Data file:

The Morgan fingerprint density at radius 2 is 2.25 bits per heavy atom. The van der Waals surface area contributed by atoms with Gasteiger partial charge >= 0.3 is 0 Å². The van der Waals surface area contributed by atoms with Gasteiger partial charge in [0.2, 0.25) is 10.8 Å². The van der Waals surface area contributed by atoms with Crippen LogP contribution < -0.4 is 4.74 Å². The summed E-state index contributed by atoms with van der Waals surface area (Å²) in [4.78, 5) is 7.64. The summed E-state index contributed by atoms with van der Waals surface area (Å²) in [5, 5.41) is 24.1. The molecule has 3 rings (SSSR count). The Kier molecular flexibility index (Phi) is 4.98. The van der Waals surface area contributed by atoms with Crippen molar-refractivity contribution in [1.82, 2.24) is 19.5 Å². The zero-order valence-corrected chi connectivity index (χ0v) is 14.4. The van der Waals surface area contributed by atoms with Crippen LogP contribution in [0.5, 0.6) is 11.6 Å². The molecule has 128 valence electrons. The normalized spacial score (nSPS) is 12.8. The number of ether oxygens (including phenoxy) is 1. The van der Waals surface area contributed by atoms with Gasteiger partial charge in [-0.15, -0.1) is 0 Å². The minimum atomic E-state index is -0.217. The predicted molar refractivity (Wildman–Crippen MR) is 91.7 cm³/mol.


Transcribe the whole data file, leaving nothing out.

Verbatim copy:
The Morgan fingerprint density at radius 2 is 2.25 bits per heavy atom. The van der Waals surface area contributed by atoms with Gasteiger partial charge >= 0.3 is 0 Å². The van der Waals surface area contributed by atoms with Gasteiger partial charge in [0.2, 0.25) is 10.8 Å². The van der Waals surface area contributed by atoms with Crippen LogP contribution < -0.4 is 4.74 Å². The summed E-state index contributed by atoms with van der Waals surface area (Å²) in [4.78, 5) is 7.64. The summed E-state index contributed by atoms with van der Waals surface area (Å²) in [5, 5.41) is 24.1. The molecule has 3 rings (SSSR count). The Kier molecular flexibility index (Phi) is 4.98. The van der Waals surface area contributed by atoms with Crippen molar-refractivity contribution in [1.82, 2.24) is 19.5 Å². The zero-order valence-corrected chi connectivity index (χ0v) is 14.4. The van der Waals surface area contributed by atoms with Crippen LogP contribution in [0.5, 0.6) is 11.6 Å². The molecule has 128 valence electrons. The normalized spacial score (nSPS) is 12.8. The number of ether oxygens (including phenoxy) is 1. The van der Waals surface area contributed by atoms with Gasteiger partial charge in [-0.15, -0.1) is 0 Å². The minimum atomic E-state index is -0.217. The predicted molar refractivity (Wildman–Crippen MR) is 91.7 cm³/mol.